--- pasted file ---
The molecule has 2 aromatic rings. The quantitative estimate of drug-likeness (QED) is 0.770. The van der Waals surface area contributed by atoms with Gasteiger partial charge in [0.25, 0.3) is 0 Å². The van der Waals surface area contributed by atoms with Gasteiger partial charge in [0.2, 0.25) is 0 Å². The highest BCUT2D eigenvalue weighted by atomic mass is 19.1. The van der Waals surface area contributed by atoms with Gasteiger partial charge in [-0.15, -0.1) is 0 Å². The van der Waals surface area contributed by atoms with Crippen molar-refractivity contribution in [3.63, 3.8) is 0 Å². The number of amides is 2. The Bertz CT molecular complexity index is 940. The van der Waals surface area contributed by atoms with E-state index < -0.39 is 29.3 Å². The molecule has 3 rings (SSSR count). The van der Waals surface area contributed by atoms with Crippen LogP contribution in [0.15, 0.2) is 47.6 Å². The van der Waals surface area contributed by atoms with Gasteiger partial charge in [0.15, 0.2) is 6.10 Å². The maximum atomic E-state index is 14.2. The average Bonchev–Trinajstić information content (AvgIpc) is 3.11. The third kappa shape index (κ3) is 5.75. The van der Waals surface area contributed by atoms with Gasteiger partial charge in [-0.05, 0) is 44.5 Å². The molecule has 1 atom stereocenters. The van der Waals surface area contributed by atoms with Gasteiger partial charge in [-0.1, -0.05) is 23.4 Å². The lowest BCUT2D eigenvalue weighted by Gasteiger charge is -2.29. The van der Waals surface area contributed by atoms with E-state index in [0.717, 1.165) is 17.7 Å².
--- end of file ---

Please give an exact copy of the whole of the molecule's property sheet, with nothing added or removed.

The molecule has 2 aromatic rings. The quantitative estimate of drug-likeness (QED) is 0.770. The van der Waals surface area contributed by atoms with Gasteiger partial charge in [0.25, 0.3) is 0 Å². The van der Waals surface area contributed by atoms with Gasteiger partial charge in [0.2, 0.25) is 0 Å². The highest BCUT2D eigenvalue weighted by atomic mass is 19.1. The van der Waals surface area contributed by atoms with Gasteiger partial charge in [-0.15, -0.1) is 0 Å². The van der Waals surface area contributed by atoms with Crippen molar-refractivity contribution in [3.63, 3.8) is 0 Å². The number of amides is 2. The Bertz CT molecular complexity index is 940. The van der Waals surface area contributed by atoms with E-state index < -0.39 is 29.3 Å². The molecule has 3 rings (SSSR count). The van der Waals surface area contributed by atoms with Crippen LogP contribution in [0.15, 0.2) is 47.6 Å². The van der Waals surface area contributed by atoms with Gasteiger partial charge in [0.15, 0.2) is 6.10 Å². The maximum atomic E-state index is 14.2. The average Bonchev–Trinajstić information content (AvgIpc) is 3.11. The third kappa shape index (κ3) is 5.75. The van der Waals surface area contributed by atoms with Gasteiger partial charge in [-0.05, 0) is 44.5 Å². The molecule has 1 atom stereocenters. The van der Waals surface area contributed by atoms with Gasteiger partial charge in [-0.1, -0.05) is 23.4 Å². The lowest BCUT2D eigenvalue weighted by Gasteiger charge is -2.29. The van der Waals surface area contributed by atoms with E-state index in [0.717, 1.165) is 17.7 Å².